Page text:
It’s been noted that 2020 reads like a Stephen King novel, and that doesn’t seem too far off base, Mr. King has even said as much. It was tempting to write about the illogical and rapid rise of the stock market, which is very concerning, but the virus itself remains the biggest issue from a public health and economic perspective.
As the country begins to reopen it appears that we’re collectively ignoring what’s happening with the virus. For example, in North Carolina where I happen to live, we’re averaging around 1,000 new cases each day. The NC peak in April, at the height of “stay at home,” was around 350 new cases per day. These numbers are heading off the charts as we attempt to quickly return to the old normal. There are similar trends in other states such as Arizona, Florida, and Texas.
The national numbers are more challenging because the spike, and subsequent drop in New York City was so large it throws things off a bit, but not too much. One source I’ve been following closely is the COVID-19 Simulator created by Harvard Medical School and Georgia Tech. It allows you to look at state and national projections under a variety of scenarios. The data is updated on a weekly basis.
Let’s look at North Carolina for example. I’ve chosen their “Minimal Restrictions” scenario since that’s the curve our actual numbers are following, and we’re using the “log” scale, which means the axis on the left increases exponentially.
As you can see, this trend is not slowing down, and only gaining steam. This implies that by July 4 we might see over 3,000 new cases per day in North Carolina, triple the current rate, and it keeps going up from there.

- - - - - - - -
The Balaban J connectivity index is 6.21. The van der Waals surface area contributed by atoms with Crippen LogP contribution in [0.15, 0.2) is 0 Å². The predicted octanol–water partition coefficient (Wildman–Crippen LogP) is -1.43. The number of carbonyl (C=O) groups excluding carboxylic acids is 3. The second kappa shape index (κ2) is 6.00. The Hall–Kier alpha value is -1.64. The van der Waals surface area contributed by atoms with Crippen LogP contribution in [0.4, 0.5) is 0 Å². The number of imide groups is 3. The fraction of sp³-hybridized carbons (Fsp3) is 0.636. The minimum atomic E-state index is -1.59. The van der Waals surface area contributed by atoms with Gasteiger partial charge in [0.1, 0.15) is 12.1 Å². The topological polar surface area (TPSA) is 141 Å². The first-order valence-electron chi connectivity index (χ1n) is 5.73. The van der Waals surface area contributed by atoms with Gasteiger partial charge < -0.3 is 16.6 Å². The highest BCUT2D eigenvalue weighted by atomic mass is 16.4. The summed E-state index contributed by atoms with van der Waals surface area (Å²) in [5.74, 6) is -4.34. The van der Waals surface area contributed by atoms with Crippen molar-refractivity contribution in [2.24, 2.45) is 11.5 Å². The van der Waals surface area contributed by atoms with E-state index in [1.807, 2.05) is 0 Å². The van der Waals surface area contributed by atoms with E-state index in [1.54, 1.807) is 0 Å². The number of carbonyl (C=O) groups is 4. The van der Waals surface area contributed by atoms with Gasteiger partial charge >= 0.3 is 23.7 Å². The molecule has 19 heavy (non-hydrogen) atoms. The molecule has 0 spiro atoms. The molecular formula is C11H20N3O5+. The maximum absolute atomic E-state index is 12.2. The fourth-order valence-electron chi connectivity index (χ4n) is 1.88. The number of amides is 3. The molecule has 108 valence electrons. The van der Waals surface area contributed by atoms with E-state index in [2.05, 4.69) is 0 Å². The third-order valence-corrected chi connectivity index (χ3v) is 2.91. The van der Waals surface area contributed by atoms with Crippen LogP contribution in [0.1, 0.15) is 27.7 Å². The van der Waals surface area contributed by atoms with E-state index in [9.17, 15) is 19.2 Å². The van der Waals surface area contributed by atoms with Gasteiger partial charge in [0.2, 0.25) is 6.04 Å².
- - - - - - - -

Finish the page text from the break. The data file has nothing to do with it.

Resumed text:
Let’s look at the national picture using the same settings.
The number of national cases is currently decreasing, largely due to New York City making great progress; however, two weeks from now we’ll be back to our past national peak, rapidly heading north. By July 4th we might see around 66,000 new cases per day, which is almost twice as high as the April peak. This is the exponential growth that keeps doctors up at night.
While Harvard Medical School and Georgia Tech are no slouches, Columbia and Mount Sinai are independently coming to similar conclusions.
As you can see, they expect the daily number of new cases in the US to more than double by early July with 25,000 – 63,000 new cases per day around July 4th.
I’ve provided links to both sources so you can play along at home. The sites offer different views, and as you can imagine, the numbers related to things like ventilators and hospitals beds are even less reassuring.
These numbers will never capture the lives lost and shortened due to the economic stress and uncertainty that is surely playing out in the form of mental health issues, heart disease, and other systemic issues created by the toxic effects of stress.
It doesn’t seem like we were ever out of the woods despite our natural human desire to want to have it over with, and unfortunately this has all been over politicized.
I think the important takeaways are:
- Consider stocking up on the things that disappeared at the grocery store
- Consider the possibility of a second round of “stay at home orders” come late summer or early fall
- Expect the financial markets to become volatile once again, they won’t take this well
- Think about where we are now as the eye of a hurricane, or maybe halftime at a sporting event
From an investing perspective we are sticking to our mantras of staying with an appropriate allocation between stocks and bonds with a persistent long-term view. The approach is boring, but it works, and gets the job done in the long run.
I would also warn you against the temptation to actively trade stocks, or other securities, for short term gains during this time. There are very large, professional, institutional investors, who literally specialize in nothing but market volatility, they will happily eat your lunch, and maybe dinner.
Please stay well, and follow all guidance related to avoiding the virus, and we’re always here to help with your financial life.
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